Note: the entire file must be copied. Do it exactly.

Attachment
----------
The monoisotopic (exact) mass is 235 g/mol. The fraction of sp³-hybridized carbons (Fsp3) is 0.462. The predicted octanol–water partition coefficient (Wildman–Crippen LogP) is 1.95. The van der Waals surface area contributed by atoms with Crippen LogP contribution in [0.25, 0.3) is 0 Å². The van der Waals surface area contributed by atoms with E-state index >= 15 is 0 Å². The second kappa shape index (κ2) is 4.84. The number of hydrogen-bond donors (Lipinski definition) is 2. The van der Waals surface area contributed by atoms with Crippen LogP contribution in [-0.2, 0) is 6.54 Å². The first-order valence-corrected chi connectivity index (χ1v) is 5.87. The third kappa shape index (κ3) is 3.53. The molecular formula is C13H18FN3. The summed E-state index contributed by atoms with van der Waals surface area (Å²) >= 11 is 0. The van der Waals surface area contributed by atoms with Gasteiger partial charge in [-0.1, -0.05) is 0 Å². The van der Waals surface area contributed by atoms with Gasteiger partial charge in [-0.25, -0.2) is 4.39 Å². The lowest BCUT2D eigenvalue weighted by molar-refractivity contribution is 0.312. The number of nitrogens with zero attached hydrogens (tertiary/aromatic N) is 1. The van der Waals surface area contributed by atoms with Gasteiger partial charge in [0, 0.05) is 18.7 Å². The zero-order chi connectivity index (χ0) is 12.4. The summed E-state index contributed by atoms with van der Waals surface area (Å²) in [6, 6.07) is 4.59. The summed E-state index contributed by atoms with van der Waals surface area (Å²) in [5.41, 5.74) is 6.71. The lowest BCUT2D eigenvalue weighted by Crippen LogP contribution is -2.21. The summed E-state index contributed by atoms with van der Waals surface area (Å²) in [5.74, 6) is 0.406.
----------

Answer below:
The monoisotopic (exact) mass is 235 g/mol. The fraction of sp³-hybridized carbons (Fsp3) is 0.462. The predicted octanol–water partition coefficient (Wildman–Crippen LogP) is 1.95. The van der Waals surface area contributed by atoms with Crippen LogP contribution in [0.25, 0.3) is 0 Å². The van der Waals surface area contributed by atoms with E-state index >= 15 is 0 Å². The second kappa shape index (κ2) is 4.84. The number of hydrogen-bond donors (Lipinski definition) is 2. The van der Waals surface area contributed by atoms with Crippen LogP contribution in [-0.2, 0) is 6.54 Å². The first-order valence-corrected chi connectivity index (χ1v) is 5.87. The third kappa shape index (κ3) is 3.53. The molecular formula is C13H18FN3. The summed E-state index contributed by atoms with van der Waals surface area (Å²) >= 11 is 0. The van der Waals surface area contributed by atoms with Gasteiger partial charge in [-0.1, -0.05) is 0 Å². The van der Waals surface area contributed by atoms with Gasteiger partial charge in [-0.25, -0.2) is 4.39 Å². The lowest BCUT2D eigenvalue weighted by molar-refractivity contribution is 0.312. The number of nitrogens with zero attached hydrogens (tertiary/aromatic N) is 1. The van der Waals surface area contributed by atoms with Gasteiger partial charge in [0, 0.05) is 18.7 Å². The zero-order chi connectivity index (χ0) is 12.4. The summed E-state index contributed by atoms with van der Waals surface area (Å²) in [6, 6.07) is 4.59. The summed E-state index contributed by atoms with van der Waals surface area (Å²) in [5.41, 5.74) is 6.71. The lowest BCUT2D eigenvalue weighted by Crippen LogP contribution is -2.21. The summed E-state index contributed by atoms with van der Waals surface area (Å²) in [5.74, 6) is 0.406.